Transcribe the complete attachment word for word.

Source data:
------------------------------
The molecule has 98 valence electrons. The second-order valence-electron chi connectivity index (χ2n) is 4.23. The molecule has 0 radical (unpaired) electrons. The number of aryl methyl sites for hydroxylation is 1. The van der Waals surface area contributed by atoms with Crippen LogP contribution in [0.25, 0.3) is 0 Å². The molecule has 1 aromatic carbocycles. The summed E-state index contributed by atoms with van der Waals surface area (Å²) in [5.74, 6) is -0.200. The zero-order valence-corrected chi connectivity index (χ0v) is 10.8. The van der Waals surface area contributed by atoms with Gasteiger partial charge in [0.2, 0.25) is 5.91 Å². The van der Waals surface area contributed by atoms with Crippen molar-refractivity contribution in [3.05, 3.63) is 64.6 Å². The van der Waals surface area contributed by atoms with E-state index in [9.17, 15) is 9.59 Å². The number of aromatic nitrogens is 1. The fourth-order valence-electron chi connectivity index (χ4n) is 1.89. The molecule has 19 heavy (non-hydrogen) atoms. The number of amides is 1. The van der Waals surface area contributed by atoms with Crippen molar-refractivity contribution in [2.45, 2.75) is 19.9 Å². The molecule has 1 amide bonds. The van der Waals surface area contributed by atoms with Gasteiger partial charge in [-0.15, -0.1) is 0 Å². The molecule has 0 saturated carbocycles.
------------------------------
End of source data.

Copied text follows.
The molecule has 98 valence electrons. The second-order valence-electron chi connectivity index (χ2n) is 4.23. The molecule has 0 radical (unpaired) electrons. The number of aryl methyl sites for hydroxylation is 1. The van der Waals surface area contributed by atoms with Crippen LogP contribution in [0.25, 0.3) is 0 Å². The molecule has 1 aromatic carbocycles. The summed E-state index contributed by atoms with van der Waals surface area (Å²) in [5.74, 6) is -0.200. The zero-order valence-corrected chi connectivity index (χ0v) is 10.8. The van der Waals surface area contributed by atoms with Gasteiger partial charge in [0.2, 0.25) is 5.91 Å². The van der Waals surface area contributed by atoms with Crippen molar-refractivity contribution in [3.05, 3.63) is 64.6 Å². The van der Waals surface area contributed by atoms with E-state index in [9.17, 15) is 9.59 Å². The number of aromatic nitrogens is 1. The fourth-order valence-electron chi connectivity index (χ4n) is 1.89. The molecule has 19 heavy (non-hydrogen) atoms. The number of amides is 1. The van der Waals surface area contributed by atoms with Crippen molar-refractivity contribution in [2.45, 2.75) is 19.9 Å². The molecule has 1 amide bonds. The van der Waals surface area contributed by atoms with Gasteiger partial charge in [-0.15, -0.1) is 0 Å². The molecule has 0 saturated carbocycles.